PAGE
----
Fed’s Powell More Worried by Cool Economy Than Hot Markets
Jerome Powell, chairman of the U.S. Federal Reserve, wears a protective mask while speaking during a House Financial Services Committee hearing in Washington, D.C. (Photographer: Greg Nash/The Hill/Bloomberg)

Fed’s Powell More Worried by Cool Economy Than Hot Markets

Declaring that the battle against Covid-19 is not over, Federal Reserve Chairman Jerome Powell pledged to keep the monetary spigots wide open to aid the pandemic-hit economy, brushing aside concerns the super-easy stance will spawn a stock market bubble and too-high inflation.

“We have not won this yet,” he told a press conference on Wednesday, after the Fed voted to keep short-term interest rates pegged near zero. “We’re a long way from a full recovery.”

Fed’s Powell More Worried by Cool Economy Than Hot Markets

Again and again, Powell referred to the poor conditions of the labor market even as reporters asked about the meteoric rise of GameStop Corp. shares and frothy stock market prices. He spoke fervently about the plight of those whose lives have been upended by the virus, repeatedly pointing to the 9 million Americans still without jobs as a result of the pandemic.

Fed’s Powell More Worried by Cool Economy Than Hot Markets

“He’s doubling down on the human angle,” said Priya Misra, global head of rates strategy at TD Securities. “His job isn’t to get the stock market to a certain level, it is to get to full employment. And he doesn’t see a risk of inflation overshoot.”

It was a message for some Fed officials who have entertained the notion that the recovery could be stronger than expected, requiring the Fed to start pulling back on asset purchases this year. It was also a signal to the new administration that the Fed shares its goal of getting Americans back to work as quickly as possible and spreading the benefits of a tight labor market to Blacks and others groups frequently left behind.

As Powell spoke, stock prices slumped, suffering their biggest losses since October on growing concerns that the rapid rise of equities in recent months had left them overvalued. Speculation of share dumps by hedge funds whipsawed by price swings may have also contributed to the slide.

The Fed chairman declined to comment on the price gyrations in GameStop, a video-game retailer that has seen its market value skyrocket as a surge in retail buying has forced hedge funds to cover their short positions in the stock.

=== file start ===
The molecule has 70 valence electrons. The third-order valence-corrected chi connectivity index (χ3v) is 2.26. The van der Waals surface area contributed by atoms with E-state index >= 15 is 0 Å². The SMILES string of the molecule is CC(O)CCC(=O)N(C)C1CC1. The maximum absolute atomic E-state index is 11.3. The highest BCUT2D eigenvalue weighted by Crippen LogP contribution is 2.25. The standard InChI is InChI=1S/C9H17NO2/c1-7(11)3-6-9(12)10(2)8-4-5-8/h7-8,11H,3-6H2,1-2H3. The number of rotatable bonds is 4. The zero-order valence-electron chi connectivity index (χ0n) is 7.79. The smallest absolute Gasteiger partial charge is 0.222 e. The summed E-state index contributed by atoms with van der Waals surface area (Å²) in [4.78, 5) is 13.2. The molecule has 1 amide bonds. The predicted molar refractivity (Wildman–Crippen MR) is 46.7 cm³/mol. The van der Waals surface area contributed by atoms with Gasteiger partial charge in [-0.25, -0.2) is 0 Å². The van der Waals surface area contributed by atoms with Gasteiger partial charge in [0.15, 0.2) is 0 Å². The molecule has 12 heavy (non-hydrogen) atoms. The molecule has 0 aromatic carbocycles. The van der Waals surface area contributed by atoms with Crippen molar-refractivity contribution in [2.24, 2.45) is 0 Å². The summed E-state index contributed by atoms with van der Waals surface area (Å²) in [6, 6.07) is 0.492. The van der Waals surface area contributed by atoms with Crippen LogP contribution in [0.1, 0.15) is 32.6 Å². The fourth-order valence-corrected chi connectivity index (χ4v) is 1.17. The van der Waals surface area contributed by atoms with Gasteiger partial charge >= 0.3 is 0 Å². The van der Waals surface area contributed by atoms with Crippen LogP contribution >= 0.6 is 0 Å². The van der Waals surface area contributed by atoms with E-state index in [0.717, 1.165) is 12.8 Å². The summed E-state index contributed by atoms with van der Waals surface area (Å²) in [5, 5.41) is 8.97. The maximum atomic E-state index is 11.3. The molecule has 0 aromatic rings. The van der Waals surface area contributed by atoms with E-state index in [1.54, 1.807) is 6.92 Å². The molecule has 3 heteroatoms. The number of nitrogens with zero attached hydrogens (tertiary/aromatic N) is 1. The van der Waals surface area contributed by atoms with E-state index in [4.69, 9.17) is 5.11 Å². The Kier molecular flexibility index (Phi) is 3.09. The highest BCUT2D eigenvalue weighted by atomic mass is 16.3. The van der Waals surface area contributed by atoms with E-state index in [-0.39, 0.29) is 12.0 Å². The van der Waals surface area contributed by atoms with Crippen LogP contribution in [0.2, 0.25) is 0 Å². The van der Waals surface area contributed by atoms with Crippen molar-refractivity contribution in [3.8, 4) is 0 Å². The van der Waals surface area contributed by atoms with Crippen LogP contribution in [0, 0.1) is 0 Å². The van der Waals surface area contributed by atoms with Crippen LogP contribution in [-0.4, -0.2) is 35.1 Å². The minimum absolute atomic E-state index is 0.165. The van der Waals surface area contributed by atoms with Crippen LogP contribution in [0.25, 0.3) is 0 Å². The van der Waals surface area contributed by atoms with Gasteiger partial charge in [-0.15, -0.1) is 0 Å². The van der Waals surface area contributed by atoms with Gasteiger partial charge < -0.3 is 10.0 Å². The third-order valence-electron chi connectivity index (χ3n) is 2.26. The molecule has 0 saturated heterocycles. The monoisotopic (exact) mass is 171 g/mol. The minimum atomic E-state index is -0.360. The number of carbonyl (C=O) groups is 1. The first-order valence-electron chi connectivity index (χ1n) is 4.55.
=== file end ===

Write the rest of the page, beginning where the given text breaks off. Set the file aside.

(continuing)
Democratic Senator and former presidential candidate Elizabeth Warren cited the frenzy around GameStop in pressing the administration of President Joe Biden to crack down on Wall Street.

“It’s long past time for the SEC (Securities and Exchange Commission) and other financial regulators to wake up and do their jobs -- and with a new administration and Democrats running Congress, I intend to make sure they do,” she said.

Financial Vulnerabilities ‘Moderate’

While Powell steered clear of commenting on GameStop, he evinced little concern about the broad-based run-up in stock prices, saying the Fed’s focus is on the resilience of the financial system as a whole. “Financial stability vulnerabilities overall are moderate,” he said.

Although the Fed theoretically could raise interest rates to try to head off a stock market bubble, that’s not something it has ever done or plans to do, he added.

The Fed chairman also played down worries about a spike in inflation as the economy enjoys what could be strong second half growth, with newly-vaccinated Americans returning to restaurants, movie theaters and sporting events. While some increase in inflation is likely, it probably won’t be large or long-lasting, according to Powell.

Patient Powell

“We’re going to be patient” and not pull back on support for the economy on the first sign of stepped-up price pressures, he said.

In that regard, Powell said it was premature to talk about tapering the Fed’s massive purchases of U.S. Treasury and mortgage-backed bonds, saying it would take “some time” to achieve the threshold for reducing them from their current clip of $120 billion per month.

That’s good news for the Biden administration, which is pushing for Congressional passage of a $1.9 trillion stimulus package that would greatly increase the supply of U.S. Treasury debt.

What Bloomberg Economists Say

“Powell considers falling short of a full recovery as a much more significant risk compared to the possibility of higher inflation. This is in-line with his recent public comment that now is not the time to talk about a policy exit. Instead, it confirms our assessment that the central bank stands ready to provide additional support to the economy, primarily through even more aggressive asset purchases.”

-- Carl Riccadonna, Yelena Shulyatyeva, Andrew Husby and Eliza Winger (Bloomberg economists). For full report, click here

Powell, who’s received the first vaccination of two against the virus, said the Fed remained focused on the downside risks to the outlook and the danger that the pandemic will leave lasting scars on the economy.

“Even after the economy fully reopens, I think we are still going to need to keep people in mind whose lives have been disrupted because they’ve lost the work that they did,” Powell said. “It would be wise for the longer run productive capacity of the country if we were to look out for those people and help them find their way back into the labor force even if means continuing support for an additional period of time.”

For Brett Ryan, senior U.S. economist with Deutsche Bank AG, “The message was simple.”

“They are going to keep pedal to the metal,” Ryan said. “They are not going to use monetary policy as a tool to pop bubbles in asset markets.”

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